Last night, on the twitter, Sky pundit Phil Clarke was asked what he thought was wrong with Warrington.
“I’ve only got 127 characters” he replied.
He could have been more succinct and just said ‘fucking everything’.
From start to finish, for the sixth successive league game this year, we were a distant second best.
Fair enough, we held Saints out for the first half an hour or so, but during that time, we rarely got out of our own half and you could feel the momentum swing their way with every weak clearance set, every shit last tackle kick, and every stupid penalty given away.
St Helens, with their prodigal son Matty Smith making his long-awaiting second league debut, kept it simple but effective with a controlled kicking game, forcing repeat sets and softening our defensive line.
It genuinely felt like a matter of when, rather than if, our defence would crack.
And it cracked in the most predictable way.
Having already touched down over the line twice – one disallowed for knock on down one wing, one for a forward pass down the other – Saints opened the scoring on the 30 minute mark when Roby’s poke into the in-goal area wasn’t dealt with by the ever-useless Matty Russell and allowed Zeb Taia to score the most simple try he will ever be gifted in his career.
Such was the ineptitude of Russell’s attempt to ground the ball, the referee actually sent it to the video ref as a No Try decision. How often do you see the on-field decision overturned even when it’s blindingly obvious?
We hate to single people out for scorn, because there’s a lot of people stealing a living in the primrose and blue this year, but Matty Russell really does rank high in the list of worst players we’ve ever seen at the club.
As is the usual story, after that opening try, heads dropped and Saints didn’t have to wait long before doubling their lead.
Penalties gifted them field position – for a change! – and a pin point Matty Smith kick punctuated a bit of off-the-cuff rugby and found Jack Owens with absolutely acres of space to allow the scrap metal merchant-looking winger to touch down.
They were over again from the very first set after the restart.
Mark Percival capitalised on our dreadful right edge defence by bursting onto a flat pass deep inside his own half and racing downfield before releasing Adam Swift who sauntered in for a try while Matty Russell tripped over his own fucking feet.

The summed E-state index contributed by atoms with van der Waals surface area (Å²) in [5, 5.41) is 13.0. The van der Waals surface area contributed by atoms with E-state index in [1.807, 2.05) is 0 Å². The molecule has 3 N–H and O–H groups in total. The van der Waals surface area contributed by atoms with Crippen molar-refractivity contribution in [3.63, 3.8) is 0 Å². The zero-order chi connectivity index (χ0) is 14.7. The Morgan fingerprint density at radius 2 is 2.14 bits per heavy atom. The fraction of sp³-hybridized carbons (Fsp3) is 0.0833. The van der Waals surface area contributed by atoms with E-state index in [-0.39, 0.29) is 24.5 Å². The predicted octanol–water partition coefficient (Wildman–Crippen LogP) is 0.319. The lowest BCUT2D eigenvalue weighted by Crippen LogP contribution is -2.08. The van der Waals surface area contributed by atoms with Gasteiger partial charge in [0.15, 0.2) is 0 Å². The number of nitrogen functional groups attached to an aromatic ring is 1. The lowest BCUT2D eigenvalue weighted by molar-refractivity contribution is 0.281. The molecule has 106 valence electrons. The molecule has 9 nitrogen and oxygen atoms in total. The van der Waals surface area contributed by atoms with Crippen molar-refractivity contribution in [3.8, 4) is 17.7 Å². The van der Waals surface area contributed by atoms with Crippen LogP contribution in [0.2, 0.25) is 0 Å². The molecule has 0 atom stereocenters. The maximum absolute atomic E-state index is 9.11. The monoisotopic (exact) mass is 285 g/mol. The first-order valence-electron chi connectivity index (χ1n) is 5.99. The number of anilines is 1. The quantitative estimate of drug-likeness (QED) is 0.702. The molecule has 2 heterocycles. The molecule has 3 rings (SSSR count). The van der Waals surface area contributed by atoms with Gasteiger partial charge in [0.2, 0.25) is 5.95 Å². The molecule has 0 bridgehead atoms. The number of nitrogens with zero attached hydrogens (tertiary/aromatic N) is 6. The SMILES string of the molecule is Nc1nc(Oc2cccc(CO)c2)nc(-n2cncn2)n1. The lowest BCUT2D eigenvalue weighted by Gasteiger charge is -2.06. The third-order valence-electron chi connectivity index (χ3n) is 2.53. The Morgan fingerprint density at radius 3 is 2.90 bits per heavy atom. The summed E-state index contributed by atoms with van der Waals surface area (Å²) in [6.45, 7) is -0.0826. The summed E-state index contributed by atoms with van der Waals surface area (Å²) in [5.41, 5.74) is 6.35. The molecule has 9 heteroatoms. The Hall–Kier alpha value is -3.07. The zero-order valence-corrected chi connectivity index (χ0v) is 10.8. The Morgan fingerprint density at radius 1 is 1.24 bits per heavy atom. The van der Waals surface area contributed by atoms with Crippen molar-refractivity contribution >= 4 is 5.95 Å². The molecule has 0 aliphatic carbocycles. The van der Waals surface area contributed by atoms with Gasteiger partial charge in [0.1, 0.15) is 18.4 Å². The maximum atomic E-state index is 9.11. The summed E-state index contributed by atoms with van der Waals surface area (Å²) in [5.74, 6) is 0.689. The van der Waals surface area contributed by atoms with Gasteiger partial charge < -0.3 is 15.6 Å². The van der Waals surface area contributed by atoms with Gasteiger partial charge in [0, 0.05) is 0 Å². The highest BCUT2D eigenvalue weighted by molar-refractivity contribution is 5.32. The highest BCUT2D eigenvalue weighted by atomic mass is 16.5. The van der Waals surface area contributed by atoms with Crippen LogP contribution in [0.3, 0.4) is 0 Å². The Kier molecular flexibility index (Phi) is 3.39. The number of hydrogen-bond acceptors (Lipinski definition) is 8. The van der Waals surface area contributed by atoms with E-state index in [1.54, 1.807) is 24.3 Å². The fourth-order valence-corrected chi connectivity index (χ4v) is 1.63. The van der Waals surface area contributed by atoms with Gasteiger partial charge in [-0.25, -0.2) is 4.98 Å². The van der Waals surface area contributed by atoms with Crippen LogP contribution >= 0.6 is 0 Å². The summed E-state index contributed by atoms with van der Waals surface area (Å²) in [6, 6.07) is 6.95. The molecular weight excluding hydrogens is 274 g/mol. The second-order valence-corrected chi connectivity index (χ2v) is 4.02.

We wrote before the season started what a great signing Smith was for St Helens and how he would boost their chances of winning the Grand Final.
As bad as they were last year, they were two dodgy tries away from making Old Trafford last year.
Smith at 7, his kicking game, his game management, his rugby brain, would make any team in the competition better and if he had been fit from the start of the season, you really doubt Saints would be where they are now.
And what we would give for a half back like him in our team right now.
Our half backs did combine – hurrah – in the opening few minutes of the second half, when Kevin Brown found himself at dummy half and hit Gidley with a flat ball for the former Australian international to collect our solitary consolation score of the night.
Other than that, neither of them provided a good kick all game and yet again, our most creative player was Joe Westerman, who provided a rare glimpse of class with another eye-catching offload in the second half.
The nature of the try, the urgency that forced Smith to kick out on the full, the offside from the restart, gave the travelling support a bit of hope that a Saints-esque comeback was on.
And it’s the hope that kills you.
A forward pass from Dwyer at dummy half killed our momentum stone dead and that was the last time we looked like even competing in the game.
The night just got worse and worse from then on.
More penalties, more soft tries conceded, more clueless attacking play.
You know the dance by now.
Six defeats is the worst start to a season in the club’s history and the fixture list over the next month doesn’t exactly fill you with confidence that a win is around the corner.
Granted, the way we’re playing, it wouldn’t fill you with confidence if we were playing Culcheth Eagles next week, but Hull at home, followed by Leeds, before the annual Cup Final defeat away at Widnes could, in all honesty, take us to nine straight defeats by the time the kids break up for the Easter holidays.
As it stands, we can kiss goodbye to any hopes of a top four finish now. We are too far behind the teams at the top to catch them up and we haven’t seen anything all year to give us any indication that we could.
If we do, as we all expect, lose the next couple, we can kiss goodbye to the top eight, too.
Are you watching Featherstone?